It probably comes as no surprise that we love to see our patients being active, and spending time heading down some great hiking or walking trails is no exception.

Whether it’s a short stroll or a day-long trek, trails can provide great benefits for both body and mind. The key is taking reasonable measures to reduce your risks of foot and ankle problems impeding your time outdoors.

Then, after we review a few key tips for better trekking, let’s take a look at a few of the nice trails that exist around our own Massapequa and Long Island area. Perhaps there’s one nearby you haven’t tried yet, or didn’t even know existed!

Protecting Your Feet and Ankles While Hiking

Whether your trails are short and paved or long and wild, proper planning and preparation can greatly reduce your chances of suffering a foot or ankle injury that will keep you stuck in recovery mode.

While we’ll go into some specifics, perhaps the best piece of overall advice for hiking and walking is to not underestimate what you put your feet and ankles through. Even a relatively small outing can cause problems if you’re not fully ready for it, and it’s easy for your hiking spirit to be larger than your endurance.

Choose Your Shoes Wisely

The right pair of hiking or walking shoes will fit you well, provide sound support for your feet, and accommodate the terrain and length demands you are striving for.

It can be tempting to just throw on any old pair of sneakers to go out for a decent walk, especially if you are just starting and aren’t certain you’re “into” the hobby yet, but we highly recommend not doing so. You will not be supporting your feet that hiking and walking shoes are designed to give you, and your likelihood of overuse injuries such as plantar fasciitis and Achilles tendinitis can rise.

A trained sporting goods associate can help you determine the best pair of shoes for your needs, but always spend some time before going out to make sure your shoes fit well and don’t give you any surprise troubles. You don’t want to realize your shoes are hurting you while you’re halfway down a trail, so sporting them around the house beforehand is a good idea!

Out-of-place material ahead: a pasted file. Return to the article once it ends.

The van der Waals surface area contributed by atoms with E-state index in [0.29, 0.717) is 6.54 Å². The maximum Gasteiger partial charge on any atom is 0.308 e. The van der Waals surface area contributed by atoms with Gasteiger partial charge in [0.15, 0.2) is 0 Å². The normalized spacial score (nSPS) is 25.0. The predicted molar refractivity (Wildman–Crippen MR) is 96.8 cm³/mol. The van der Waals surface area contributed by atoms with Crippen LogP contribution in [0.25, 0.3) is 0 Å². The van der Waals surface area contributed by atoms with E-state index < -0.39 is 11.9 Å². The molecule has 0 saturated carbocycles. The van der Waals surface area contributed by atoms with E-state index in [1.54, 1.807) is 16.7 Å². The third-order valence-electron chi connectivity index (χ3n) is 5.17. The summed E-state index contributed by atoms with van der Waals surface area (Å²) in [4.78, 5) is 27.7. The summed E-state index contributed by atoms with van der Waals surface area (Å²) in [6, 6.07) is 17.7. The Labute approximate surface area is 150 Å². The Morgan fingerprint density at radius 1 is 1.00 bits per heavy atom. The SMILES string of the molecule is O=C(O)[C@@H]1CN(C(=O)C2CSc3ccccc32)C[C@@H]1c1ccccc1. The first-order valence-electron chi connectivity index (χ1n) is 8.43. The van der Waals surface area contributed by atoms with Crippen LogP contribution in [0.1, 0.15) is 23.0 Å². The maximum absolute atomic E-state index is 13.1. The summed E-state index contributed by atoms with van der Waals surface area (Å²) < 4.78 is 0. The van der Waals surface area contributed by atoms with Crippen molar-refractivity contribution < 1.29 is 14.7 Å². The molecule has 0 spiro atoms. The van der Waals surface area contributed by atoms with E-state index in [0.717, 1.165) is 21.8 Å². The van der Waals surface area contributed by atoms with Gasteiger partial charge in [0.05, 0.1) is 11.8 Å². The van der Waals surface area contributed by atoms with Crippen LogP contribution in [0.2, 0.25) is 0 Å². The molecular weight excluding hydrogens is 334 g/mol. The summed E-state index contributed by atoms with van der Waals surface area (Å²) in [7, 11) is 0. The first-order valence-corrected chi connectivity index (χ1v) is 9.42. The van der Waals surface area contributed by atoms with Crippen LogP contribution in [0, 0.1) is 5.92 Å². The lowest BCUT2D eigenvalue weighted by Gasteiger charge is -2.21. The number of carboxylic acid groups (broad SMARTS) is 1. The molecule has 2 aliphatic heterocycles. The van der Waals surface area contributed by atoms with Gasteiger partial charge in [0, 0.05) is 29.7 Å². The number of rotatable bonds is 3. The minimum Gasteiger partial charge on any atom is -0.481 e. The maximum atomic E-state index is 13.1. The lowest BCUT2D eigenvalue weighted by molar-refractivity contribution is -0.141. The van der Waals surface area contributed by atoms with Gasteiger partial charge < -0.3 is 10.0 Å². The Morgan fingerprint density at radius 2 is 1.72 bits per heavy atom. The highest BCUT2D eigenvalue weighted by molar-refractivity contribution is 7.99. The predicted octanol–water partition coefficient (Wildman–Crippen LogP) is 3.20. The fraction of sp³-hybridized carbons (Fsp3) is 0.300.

For some cases, abnormalities in foot structure might contribute to excessive force and strain in certain areas of the feet. When choices in footwear aren’t enough to address this, custom orthotic inserts can provide very helpful accommodation.

Pace Yourself

If you are not a seasoned hiker, there is no shame in setting shorter, easier hikes at the beginning and gradually building up your intensity over time. It’s a wise decision!

Our bodies are designed only to endure certain levels of intensity at any given time. By gradually challenging ourselves, our bodies can build up stronger during rest and be ready to take on greater loads and distances – but if we push too hard too fast, our capabilities can be overwhelmed and may result in injuries.

Gear Up and Stretch Out

Shoes are arguably the most vital component for a good walk or hike but don’t neglect the importance of:

  • Good socks made of wool or other materials that wick moisture away from the feet, keeping your skin healthier and helping to avoid blisters.
  • Hiking poles that can offload further weight from your feet and ankles.